basketball team has some
lofty goals for the season.
Before each game this sea-
son, the Big Green have writ-
ten the word ‘Now’ on a hand
to remind of the task at hand.
With their mental focus intact
Saturday in the Division IV
district finals at Lima Senior,
Ottoville took another step on
their journey as they defeated
Kalida 55-33.
The win sends the Lady
Green (23-0) to the Division IV
regional semifinals Thursday
against Arlington, a 53-48 win-
ner over Leipsic. The 8 p.m.
game pits the number 1 and 2
ranked teams in Division IV
against each other.
“We’ve been writing on
our hand all year,” junior
center Abby Siefker said. “It
helps us to stay focused on
every single game because
we can’t look too far into the
future. Obviously, we have
bigger and better goals and
we can’t look too far ahead.”
With that in mind, the Lady
Green went about playing their
game Saturday night against
their Putnam County League
rival. Grabbing a quick lead,
the Big Green scored the first
eight points for a lead they
would never lose.
Lauren Kramer opened
the scoring with a basket that
was followed by a putback
by Megan Bendele. After two
free throws by Siefker, anoth-
er basket by Bendele on the
inside made it 8-0, forcing the
LadyCats to take a timeout
with 5:17 left in the quarter.
After the timeout, Kalida
scored its only point of the
opening quarter as freshman
Jackie Gardner hit the second-
of-2 free throws. Ottoville
closed out the opening quar-
ter with a Nicole Vorst bas-
ket and a 3-pointer by Tonya
Kaufman for a 13-1 lead.
“You try to figure out what
they are going to do to you,”
Ottoville coach Dave Kleman
said. “Their game is to push
the tempo and press you and
we got down there and scored
some easy baskets; it’s deflat-
ing if that’s your game.”
Kalida’s offensive troubles
continued into the second
quarter as Ottoville scored the
first five points of the quar-
ter for an 18-1 lead. Bendele
had four of the points and
Taylor Mangas added a free
throw. After missing their
first 21 shots of the game, the
Wildcats hit their first bucket
with 3:26 left in the half when
Nicole Kaufman canned a 3.
Ottoville scored the next
five points as Rachel Bening
had four points and Siefker
added a free throw before the
Wildcats went on a mini-run
as Julia Vandemark scored
four straight points, which
included a 3-pointer. The Big
Green responded with another
5-0 run as Rachel Turnwald
had three points and Siefker
two. Kalida ended the open-
ing half with a basket as they
trailed 28-10 at the half.
“We have a pretty good
defensive team,” Kleman
said. “We really emphasize
defense; we’ve done that for-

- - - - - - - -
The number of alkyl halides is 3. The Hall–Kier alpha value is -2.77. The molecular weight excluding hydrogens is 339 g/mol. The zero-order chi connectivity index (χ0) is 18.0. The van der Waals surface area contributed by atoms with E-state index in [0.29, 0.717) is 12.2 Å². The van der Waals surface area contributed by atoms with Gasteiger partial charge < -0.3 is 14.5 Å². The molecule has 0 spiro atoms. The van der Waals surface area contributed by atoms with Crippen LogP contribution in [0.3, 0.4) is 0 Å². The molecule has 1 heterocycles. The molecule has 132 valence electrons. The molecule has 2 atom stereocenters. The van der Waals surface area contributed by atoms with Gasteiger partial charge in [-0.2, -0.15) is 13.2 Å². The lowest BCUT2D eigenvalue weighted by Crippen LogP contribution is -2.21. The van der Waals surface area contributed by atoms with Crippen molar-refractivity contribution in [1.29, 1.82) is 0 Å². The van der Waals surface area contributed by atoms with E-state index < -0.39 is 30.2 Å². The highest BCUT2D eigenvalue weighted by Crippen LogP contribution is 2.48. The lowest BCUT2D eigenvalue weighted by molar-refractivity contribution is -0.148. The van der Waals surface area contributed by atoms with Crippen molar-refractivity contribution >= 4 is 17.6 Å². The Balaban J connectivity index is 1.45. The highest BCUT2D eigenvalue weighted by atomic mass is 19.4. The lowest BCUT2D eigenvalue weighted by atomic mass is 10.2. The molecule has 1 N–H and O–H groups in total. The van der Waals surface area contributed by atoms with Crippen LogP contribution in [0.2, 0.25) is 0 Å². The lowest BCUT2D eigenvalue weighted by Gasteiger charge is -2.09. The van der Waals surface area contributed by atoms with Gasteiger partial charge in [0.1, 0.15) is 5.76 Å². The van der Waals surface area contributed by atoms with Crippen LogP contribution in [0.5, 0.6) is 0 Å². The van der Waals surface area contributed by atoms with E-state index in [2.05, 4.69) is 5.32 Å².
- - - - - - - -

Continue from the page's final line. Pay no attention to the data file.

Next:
ever and we were doing a
pretty good job offensively
to get that lead. They were
excited and pretty focused.”
“It was similar to the last
time we played them,” Kalida
coach Adam Huber said.
“We were getting some good
shots; they just were not fall-
ing. Missing 21 shots to start
the game is not going to win a
lot of games, especially when
you are playing a team like
Ottoville.”
Although the Wildcats
struggled the first half, they
were a different team in the
second half.
Baskets by Kaufman and
Vandemark opened the sec-
ond-half scoring for Kalida
before Ottoville used another
5-0 run: a 3-point play by
Siefker and a Bendele bas-
ket; to go up 19 points at
33-14. The Big Green were
leading 34-16 before Kalida
went on a 6-0 run on baskets
by Vandemark, Kaufman and
Gardner as they were within
34-22.
The key to Kalida’s sec-
ond-half run was coming
out and playing a bit more
relaxed.
“Once we settled down,
the game was pretty even
the rest of the way,” Huber
added. “I’m so proud of my
kids and seniors; they worked
their tails off all season.
Tonight, they showed what
kind of character they have
the way they came back and
kept fighting and fighting.
We played pretty even after
the start; it was just too big a
hole to dig out of.”
While the Wildcats were
inching closer to the Big
Green, Ottoville righted the
ship with a 6-1 run to end the
third quarter as Siefker had
a pair of baskets inside and
Kramer dropped in two free
throws. Gardner scored the
Wildcats’ lone point with a
free throw as the Green and
Gold were up 40-23.
Beining opened the fourth
quarter with a basket that
Summer Holtkamp matched
for Kalida. A 3-pointer by
Koch and a Bendele basket
pushed the Ottoville lead out
to 22 at 47-25.
Bendele led the Big
Green with 13 points and six
rebounds, while Siefker added
12 points and 10 rebounds.
Beining added 10 points.
“Megan Bendele had a
great game again. She is an
unsung, unheralded player
that I think should have got-
ten some awards at the end
of the year,” Kleman added.
“When you have such a good
team, people get lost in the
shuffle and I told her that. She
is kind of the glue and Koch
is another one, the glue that
holds our team together. They
could be very selfish and they
are not and that’s what makes
a team.”
Vandemark led Kalida
(13-10) with 12 points and
Kaufman finished with nine.
Haley McIntyre ripped down
seven rebounds.
* * *
Kalida 12-53 4-9 33: Schmitz
0-0-0; Holtkamp 1-0-2; Vandemark
5-1-12; Kaufman 4-0-9; Wurth 0-0-0;
Verhoff 0-0-0; Smith 0-0-0; Turnwald
0-1-1; Honigfort 0-0-0; McIntyre 0-0-
0; Merschman 1-0-2; Gardner 2-2-7;
Recker 0-0-0.
Ottoville 20-38 13-17 55:
Turnwald 1-1-3; Bendele 5-3-13; Koch
0-0-0; Mangas 1-1-3; Vorst 1-0-2;
Kaufman 1-0-3; Kramer 2-2-7; Sarka
0-0-0; Eickholt 0-0-0; Von Sossan 0-0-
0; Landwehr 0-0-0; Lindeman 1-0-2;
Beining 4-2-10; Schimmoeller 0-0-0;
Siefker 4-4-12.
Score by Quarters:
Kalida 1 9 13 10 – 33
Ottoville 13 15 12 15 – 55
Three-point goals: Kalida 3
(Vandemark 1, Kaufman 1, Gardner
1), Ottoville 2 (Kaufman 1, Kramer 1).
Rebounds: Ottoville 30 (Siefker 10,
Bendele 6); Kalida 19 (McIntyre 7).
Lady Green stays on course
Gelhaus, Horstman
top MAC cagers
Fort Recovery junior Wade
Gelhaus copped Midwest
Athletic Conference boys
basketball Player of the Year
honors, with his coach,
Brian Patch, securing
that honor.
On the girls side,